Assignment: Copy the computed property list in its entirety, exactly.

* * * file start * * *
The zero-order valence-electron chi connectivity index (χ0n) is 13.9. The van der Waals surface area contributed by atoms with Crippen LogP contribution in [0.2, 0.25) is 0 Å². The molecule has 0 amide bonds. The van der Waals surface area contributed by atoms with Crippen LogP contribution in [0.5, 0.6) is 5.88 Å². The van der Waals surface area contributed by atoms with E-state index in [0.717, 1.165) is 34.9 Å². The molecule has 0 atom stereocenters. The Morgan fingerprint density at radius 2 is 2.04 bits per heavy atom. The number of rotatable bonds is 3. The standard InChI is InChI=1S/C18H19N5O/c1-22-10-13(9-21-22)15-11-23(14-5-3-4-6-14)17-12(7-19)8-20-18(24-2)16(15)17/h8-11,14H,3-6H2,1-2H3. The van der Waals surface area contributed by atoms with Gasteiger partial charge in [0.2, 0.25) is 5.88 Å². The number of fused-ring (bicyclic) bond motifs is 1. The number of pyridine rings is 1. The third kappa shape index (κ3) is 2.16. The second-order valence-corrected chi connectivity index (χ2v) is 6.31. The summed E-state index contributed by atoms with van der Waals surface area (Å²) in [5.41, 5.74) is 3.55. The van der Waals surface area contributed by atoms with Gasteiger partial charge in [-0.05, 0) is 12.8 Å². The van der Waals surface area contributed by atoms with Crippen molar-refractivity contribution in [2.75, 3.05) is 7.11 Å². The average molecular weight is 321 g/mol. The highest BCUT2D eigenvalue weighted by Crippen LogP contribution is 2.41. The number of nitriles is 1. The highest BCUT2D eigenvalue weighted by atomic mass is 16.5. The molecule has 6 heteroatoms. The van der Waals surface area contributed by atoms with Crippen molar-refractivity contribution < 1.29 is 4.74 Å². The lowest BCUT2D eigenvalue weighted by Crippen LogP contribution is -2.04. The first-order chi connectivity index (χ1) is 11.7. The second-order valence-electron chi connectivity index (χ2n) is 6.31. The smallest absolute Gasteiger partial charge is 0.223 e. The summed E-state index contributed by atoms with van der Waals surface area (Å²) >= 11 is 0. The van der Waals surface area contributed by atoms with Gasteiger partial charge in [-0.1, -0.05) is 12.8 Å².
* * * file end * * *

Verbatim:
The zero-order valence-electron chi connectivity index (χ0n) is 13.9. The van der Waals surface area contributed by atoms with Crippen LogP contribution in [0.2, 0.25) is 0 Å². The molecule has 0 amide bonds. The van der Waals surface area contributed by atoms with Crippen LogP contribution in [0.5, 0.6) is 5.88 Å². The van der Waals surface area contributed by atoms with E-state index in [0.717, 1.165) is 34.9 Å². The molecule has 0 atom stereocenters. The Morgan fingerprint density at radius 2 is 2.04 bits per heavy atom. The number of rotatable bonds is 3. The standard InChI is InChI=1S/C18H19N5O/c1-22-10-13(9-21-22)15-11-23(14-5-3-4-6-14)17-12(7-19)8-20-18(24-2)16(15)17/h8-11,14H,3-6H2,1-2H3. The van der Waals surface area contributed by atoms with Gasteiger partial charge in [0.2, 0.25) is 5.88 Å². The number of fused-ring (bicyclic) bond motifs is 1. The number of pyridine rings is 1. The third kappa shape index (κ3) is 2.16. The second-order valence-corrected chi connectivity index (χ2v) is 6.31. The summed E-state index contributed by atoms with van der Waals surface area (Å²) in [5.41, 5.74) is 3.55. The van der Waals surface area contributed by atoms with Gasteiger partial charge in [-0.05, 0) is 12.8 Å². The van der Waals surface area contributed by atoms with Crippen molar-refractivity contribution in [2.75, 3.05) is 7.11 Å². The average molecular weight is 321 g/mol. The highest BCUT2D eigenvalue weighted by Crippen LogP contribution is 2.41. The number of nitriles is 1. The highest BCUT2D eigenvalue weighted by atomic mass is 16.5. The molecule has 6 heteroatoms. The van der Waals surface area contributed by atoms with Crippen molar-refractivity contribution < 1.29 is 4.74 Å². The lowest BCUT2D eigenvalue weighted by Crippen LogP contribution is -2.04. The first-order chi connectivity index (χ1) is 11.7. The second-order valence-electron chi connectivity index (χ2n) is 6.31. The smallest absolute Gasteiger partial charge is 0.223 e. The summed E-state index contributed by atoms with van der Waals surface area (Å²) >= 11 is 0. The van der Waals surface area contributed by atoms with Gasteiger partial charge in [-0.1, -0.05) is 12.8 Å².